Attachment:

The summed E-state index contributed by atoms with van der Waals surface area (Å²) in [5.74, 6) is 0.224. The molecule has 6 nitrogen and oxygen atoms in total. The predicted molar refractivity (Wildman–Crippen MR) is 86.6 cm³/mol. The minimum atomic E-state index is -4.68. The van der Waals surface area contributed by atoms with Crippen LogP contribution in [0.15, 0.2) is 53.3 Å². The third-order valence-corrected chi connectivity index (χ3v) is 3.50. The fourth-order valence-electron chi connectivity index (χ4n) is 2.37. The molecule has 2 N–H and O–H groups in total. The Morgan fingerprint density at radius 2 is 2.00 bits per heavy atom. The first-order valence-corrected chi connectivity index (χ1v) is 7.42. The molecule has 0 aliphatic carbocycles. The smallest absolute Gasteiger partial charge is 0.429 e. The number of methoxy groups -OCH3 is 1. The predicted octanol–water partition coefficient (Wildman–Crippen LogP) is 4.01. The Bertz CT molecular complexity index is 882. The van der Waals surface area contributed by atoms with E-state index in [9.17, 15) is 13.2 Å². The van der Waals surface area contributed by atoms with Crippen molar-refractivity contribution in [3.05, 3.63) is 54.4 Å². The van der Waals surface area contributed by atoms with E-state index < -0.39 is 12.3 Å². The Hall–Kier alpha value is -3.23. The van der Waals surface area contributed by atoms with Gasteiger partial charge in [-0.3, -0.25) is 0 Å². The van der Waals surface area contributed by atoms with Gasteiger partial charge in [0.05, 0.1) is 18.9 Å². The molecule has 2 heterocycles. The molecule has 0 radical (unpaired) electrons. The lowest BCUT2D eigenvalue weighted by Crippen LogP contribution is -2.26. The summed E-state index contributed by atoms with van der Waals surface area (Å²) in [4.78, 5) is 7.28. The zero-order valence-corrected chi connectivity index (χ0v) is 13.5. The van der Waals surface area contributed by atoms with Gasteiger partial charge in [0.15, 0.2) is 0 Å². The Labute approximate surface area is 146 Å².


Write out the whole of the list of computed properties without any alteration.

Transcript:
The summed E-state index contributed by atoms with van der Waals surface area (Å²) in [5.74, 6) is 0.224. The molecule has 6 nitrogen and oxygen atoms in total. The predicted molar refractivity (Wildman–Crippen MR) is 86.6 cm³/mol. The minimum atomic E-state index is -4.68. The van der Waals surface area contributed by atoms with Crippen LogP contribution in [0.15, 0.2) is 53.3 Å². The third-order valence-corrected chi connectivity index (χ3v) is 3.50. The fourth-order valence-electron chi connectivity index (χ4n) is 2.37. The molecule has 2 N–H and O–H groups in total. The Morgan fingerprint density at radius 2 is 2.00 bits per heavy atom. The first-order valence-corrected chi connectivity index (χ1v) is 7.42. The molecule has 0 aliphatic carbocycles. The smallest absolute Gasteiger partial charge is 0.429 e. The number of methoxy groups -OCH3 is 1. The predicted octanol–water partition coefficient (Wildman–Crippen LogP) is 4.01. The Bertz CT molecular complexity index is 882. The van der Waals surface area contributed by atoms with E-state index in [9.17, 15) is 13.2 Å². The van der Waals surface area contributed by atoms with Crippen molar-refractivity contribution in [3.05, 3.63) is 54.4 Å². The van der Waals surface area contributed by atoms with E-state index < -0.39 is 12.3 Å². The Hall–Kier alpha value is -3.23. The van der Waals surface area contributed by atoms with Gasteiger partial charge in [-0.3, -0.25) is 0 Å². The van der Waals surface area contributed by atoms with Gasteiger partial charge in [0.05, 0.1) is 18.9 Å². The molecule has 2 heterocycles. The molecule has 0 radical (unpaired) electrons. The lowest BCUT2D eigenvalue weighted by Crippen LogP contribution is -2.26. The summed E-state index contributed by atoms with van der Waals surface area (Å²) in [4.78, 5) is 7.28. The zero-order valence-corrected chi connectivity index (χ0v) is 13.5. The van der Waals surface area contributed by atoms with Gasteiger partial charge in [0.15, 0.2) is 0 Å². The Labute approximate surface area is 146 Å².